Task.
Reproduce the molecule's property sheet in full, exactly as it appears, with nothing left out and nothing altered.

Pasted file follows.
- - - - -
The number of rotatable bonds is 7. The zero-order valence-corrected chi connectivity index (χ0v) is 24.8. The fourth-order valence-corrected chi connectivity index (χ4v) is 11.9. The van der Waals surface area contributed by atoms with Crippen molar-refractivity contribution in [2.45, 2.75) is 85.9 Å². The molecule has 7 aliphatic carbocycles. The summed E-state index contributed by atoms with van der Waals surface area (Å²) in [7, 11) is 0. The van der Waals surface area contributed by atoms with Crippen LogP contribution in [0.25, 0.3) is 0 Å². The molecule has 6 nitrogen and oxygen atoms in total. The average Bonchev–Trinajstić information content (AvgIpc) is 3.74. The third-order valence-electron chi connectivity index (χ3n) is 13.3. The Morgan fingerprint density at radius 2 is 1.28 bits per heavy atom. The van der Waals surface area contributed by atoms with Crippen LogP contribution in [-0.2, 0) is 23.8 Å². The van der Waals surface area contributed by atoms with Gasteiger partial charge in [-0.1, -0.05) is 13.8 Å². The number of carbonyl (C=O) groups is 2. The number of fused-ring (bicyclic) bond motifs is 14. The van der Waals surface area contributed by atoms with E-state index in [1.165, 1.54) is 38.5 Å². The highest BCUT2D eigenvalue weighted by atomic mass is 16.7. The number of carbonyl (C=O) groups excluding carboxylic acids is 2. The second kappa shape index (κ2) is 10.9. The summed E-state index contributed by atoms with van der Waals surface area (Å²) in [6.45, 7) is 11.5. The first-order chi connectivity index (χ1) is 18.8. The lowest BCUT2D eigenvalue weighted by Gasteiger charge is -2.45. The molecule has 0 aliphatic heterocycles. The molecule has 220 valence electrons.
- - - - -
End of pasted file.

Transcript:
The number of rotatable bonds is 7. The zero-order valence-corrected chi connectivity index (χ0v) is 24.8. The fourth-order valence-corrected chi connectivity index (χ4v) is 11.9. The van der Waals surface area contributed by atoms with Crippen molar-refractivity contribution in [2.45, 2.75) is 85.9 Å². The molecule has 7 aliphatic carbocycles. The summed E-state index contributed by atoms with van der Waals surface area (Å²) in [7, 11) is 0. The van der Waals surface area contributed by atoms with Crippen LogP contribution in [0.25, 0.3) is 0 Å². The molecule has 6 nitrogen and oxygen atoms in total. The average Bonchev–Trinajstić information content (AvgIpc) is 3.74. The third-order valence-electron chi connectivity index (χ3n) is 13.3. The Morgan fingerprint density at radius 2 is 1.28 bits per heavy atom. The van der Waals surface area contributed by atoms with Crippen LogP contribution in [-0.2, 0) is 23.8 Å². The van der Waals surface area contributed by atoms with Gasteiger partial charge in [-0.1, -0.05) is 13.8 Å². The number of carbonyl (C=O) groups is 2. The number of fused-ring (bicyclic) bond motifs is 14. The van der Waals surface area contributed by atoms with E-state index in [1.165, 1.54) is 38.5 Å². The highest BCUT2D eigenvalue weighted by atomic mass is 16.7. The number of carbonyl (C=O) groups excluding carboxylic acids is 2. The second kappa shape index (κ2) is 10.9. The summed E-state index contributed by atoms with van der Waals surface area (Å²) in [6.45, 7) is 11.5. The first-order chi connectivity index (χ1) is 18.8. The lowest BCUT2D eigenvalue weighted by Gasteiger charge is -2.45. The molecule has 0 aliphatic heterocycles. The molecule has 220 valence electrons.